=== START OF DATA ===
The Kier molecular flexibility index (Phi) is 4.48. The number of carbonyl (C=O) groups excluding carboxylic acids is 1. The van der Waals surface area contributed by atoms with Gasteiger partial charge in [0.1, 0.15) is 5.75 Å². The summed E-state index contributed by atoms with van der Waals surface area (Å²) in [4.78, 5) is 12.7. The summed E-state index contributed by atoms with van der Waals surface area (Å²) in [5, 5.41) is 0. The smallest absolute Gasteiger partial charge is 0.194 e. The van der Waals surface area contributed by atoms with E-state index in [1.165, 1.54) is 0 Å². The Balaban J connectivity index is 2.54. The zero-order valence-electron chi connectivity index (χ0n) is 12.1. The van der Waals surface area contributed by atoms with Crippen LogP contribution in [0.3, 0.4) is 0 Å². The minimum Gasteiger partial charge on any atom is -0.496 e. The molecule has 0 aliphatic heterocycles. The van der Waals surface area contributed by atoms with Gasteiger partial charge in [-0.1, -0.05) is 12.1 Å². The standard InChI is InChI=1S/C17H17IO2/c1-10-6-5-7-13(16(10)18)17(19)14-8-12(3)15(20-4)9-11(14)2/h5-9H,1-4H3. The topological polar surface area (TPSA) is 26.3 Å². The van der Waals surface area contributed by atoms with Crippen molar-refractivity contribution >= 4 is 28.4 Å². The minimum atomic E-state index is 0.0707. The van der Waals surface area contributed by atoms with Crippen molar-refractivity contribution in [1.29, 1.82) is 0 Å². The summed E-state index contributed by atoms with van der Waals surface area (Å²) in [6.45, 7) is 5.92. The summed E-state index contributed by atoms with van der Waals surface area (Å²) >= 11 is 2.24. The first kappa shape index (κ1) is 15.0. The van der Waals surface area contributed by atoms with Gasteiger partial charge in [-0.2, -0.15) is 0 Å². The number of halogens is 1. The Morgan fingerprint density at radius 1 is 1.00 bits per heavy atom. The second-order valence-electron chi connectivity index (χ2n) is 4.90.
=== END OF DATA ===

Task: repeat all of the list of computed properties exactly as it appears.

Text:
The Kier molecular flexibility index (Phi) is 4.48. The number of carbonyl (C=O) groups excluding carboxylic acids is 1. The van der Waals surface area contributed by atoms with Gasteiger partial charge in [0.1, 0.15) is 5.75 Å². The summed E-state index contributed by atoms with van der Waals surface area (Å²) in [4.78, 5) is 12.7. The summed E-state index contributed by atoms with van der Waals surface area (Å²) in [5, 5.41) is 0. The smallest absolute Gasteiger partial charge is 0.194 e. The van der Waals surface area contributed by atoms with E-state index in [1.165, 1.54) is 0 Å². The Balaban J connectivity index is 2.54. The zero-order valence-electron chi connectivity index (χ0n) is 12.1. The van der Waals surface area contributed by atoms with Crippen LogP contribution in [0.3, 0.4) is 0 Å². The minimum Gasteiger partial charge on any atom is -0.496 e. The molecule has 0 aliphatic heterocycles. The van der Waals surface area contributed by atoms with Gasteiger partial charge in [-0.1, -0.05) is 12.1 Å². The standard InChI is InChI=1S/C17H17IO2/c1-10-6-5-7-13(16(10)18)17(19)14-8-12(3)15(20-4)9-11(14)2/h5-9H,1-4H3. The topological polar surface area (TPSA) is 26.3 Å². The van der Waals surface area contributed by atoms with Crippen molar-refractivity contribution >= 4 is 28.4 Å². The minimum atomic E-state index is 0.0707. The van der Waals surface area contributed by atoms with Crippen molar-refractivity contribution in [1.29, 1.82) is 0 Å². The summed E-state index contributed by atoms with van der Waals surface area (Å²) in [6.45, 7) is 5.92. The summed E-state index contributed by atoms with van der Waals surface area (Å²) >= 11 is 2.24. The first kappa shape index (κ1) is 15.0. The van der Waals surface area contributed by atoms with Gasteiger partial charge in [-0.2, -0.15) is 0 Å². The number of halogens is 1. The Morgan fingerprint density at radius 1 is 1.00 bits per heavy atom. The second-order valence-electron chi connectivity index (χ2n) is 4.90.